In this study, we have defined a role for SAM in the regulation of two stress responses, bacterial and xenotoxic stress, and found that it is necessary for induction of specific response genes, as well as for survival. This link between 1-carbon metabolism and stress responses has important implications for how organisms can respond to stress when metabolically challenged. Interestingly, while heat shock genes were expressed independently of SAM, many other genes had altered expression patterns in heat shocked sams-1(RNAi) animals which survived better than wild type. This suggests multiple independently regulated modules can contribute to survival. While the expression of heat-shock response genes at control levels in sams-1(RNAi) animals suggest these are regulated independently of SAM, the ectopically regulated genes could respond to SAM from direct or indirect mechanisms. For example, Labbadia and Morimoto have recently shown that in C. elegans, non-cell autonomous mechanisms linked to repressive H3K27me3 limit stress responses when reproduction starts . Thus, this ectopic gene activation in sams-1(RNAi) animals could result from changes in repressive methylation on other histones, on DNA or through other indirect effects.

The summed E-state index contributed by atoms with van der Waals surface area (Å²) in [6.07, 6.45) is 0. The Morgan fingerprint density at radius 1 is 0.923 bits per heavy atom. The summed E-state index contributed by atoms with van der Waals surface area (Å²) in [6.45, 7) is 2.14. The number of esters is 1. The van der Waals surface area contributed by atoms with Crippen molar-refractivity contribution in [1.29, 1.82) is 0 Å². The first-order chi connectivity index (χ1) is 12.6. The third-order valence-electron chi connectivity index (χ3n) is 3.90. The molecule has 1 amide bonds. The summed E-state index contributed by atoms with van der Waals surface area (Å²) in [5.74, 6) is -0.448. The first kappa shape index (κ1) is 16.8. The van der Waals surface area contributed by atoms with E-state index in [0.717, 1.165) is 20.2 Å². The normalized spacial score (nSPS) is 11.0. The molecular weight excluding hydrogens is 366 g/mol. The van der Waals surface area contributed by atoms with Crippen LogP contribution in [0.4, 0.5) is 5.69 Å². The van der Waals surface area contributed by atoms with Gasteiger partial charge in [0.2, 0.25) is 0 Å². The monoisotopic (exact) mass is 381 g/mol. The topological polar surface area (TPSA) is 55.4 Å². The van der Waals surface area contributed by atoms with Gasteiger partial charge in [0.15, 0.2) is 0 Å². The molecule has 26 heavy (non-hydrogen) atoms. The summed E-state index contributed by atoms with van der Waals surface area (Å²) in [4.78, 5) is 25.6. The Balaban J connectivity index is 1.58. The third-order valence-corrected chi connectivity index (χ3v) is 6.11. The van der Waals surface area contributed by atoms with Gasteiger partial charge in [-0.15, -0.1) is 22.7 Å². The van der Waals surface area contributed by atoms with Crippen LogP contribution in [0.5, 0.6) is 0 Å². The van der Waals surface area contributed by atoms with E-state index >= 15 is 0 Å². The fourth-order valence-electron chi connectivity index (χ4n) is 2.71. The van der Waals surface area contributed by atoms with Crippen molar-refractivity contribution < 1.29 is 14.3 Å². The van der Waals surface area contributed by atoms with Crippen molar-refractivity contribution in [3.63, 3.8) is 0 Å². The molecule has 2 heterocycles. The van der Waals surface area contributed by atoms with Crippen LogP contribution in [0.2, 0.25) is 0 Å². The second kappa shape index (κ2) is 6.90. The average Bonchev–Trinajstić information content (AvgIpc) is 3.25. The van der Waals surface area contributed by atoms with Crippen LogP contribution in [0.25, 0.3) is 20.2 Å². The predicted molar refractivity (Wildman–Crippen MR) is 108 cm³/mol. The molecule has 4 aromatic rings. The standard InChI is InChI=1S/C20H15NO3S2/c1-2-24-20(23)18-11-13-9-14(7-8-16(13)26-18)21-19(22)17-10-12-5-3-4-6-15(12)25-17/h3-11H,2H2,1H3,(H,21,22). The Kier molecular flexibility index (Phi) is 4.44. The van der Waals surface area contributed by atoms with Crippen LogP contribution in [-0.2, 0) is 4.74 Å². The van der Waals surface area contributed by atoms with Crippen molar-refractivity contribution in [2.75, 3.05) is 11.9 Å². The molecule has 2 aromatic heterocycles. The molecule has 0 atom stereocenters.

Our Worm-Cat annotation tool has shown that downregulation of two classes of genes correlates with survival of sams-1 RNAi animals under heat shock: metabolic genes (amino acid, lipid and beta-oxidation) and nuclear hormone receptors. We hypothesize that downregulating these categories pauses anabolic processes and allows a survival advantage for sams-1 animals as they respond to heat stress. Interestingly, fatty acid synthesis genes are upregulated after sams-1 RNAi in basal conditions, as changes in PC levels activate the lipogenic transcription factor SBP-1 . As in our study of low SAM on C. elegans on normal laboratory diet of E. coli or P. aeruginosa where we found differential effects on activation or repression of pathogen response genes , this suggest the effects of low SAM may differ in distinct stress or nutritional conditions. Future metabolomic studies will be important for how these changes in metabolic gene expression are linked to survival during heat stress. Nuclear hormone receptors are common regulators of metabolic genes , and while direct relationships between these nuclear hormone receptors and the metabolic genes identified in our study are not yet discernable, it is intriguing that both classes of these genes are downregulated in the surviving animals. Thus, low SAM may have both direct and indirect effects that influence gene expression and survival during stress responses.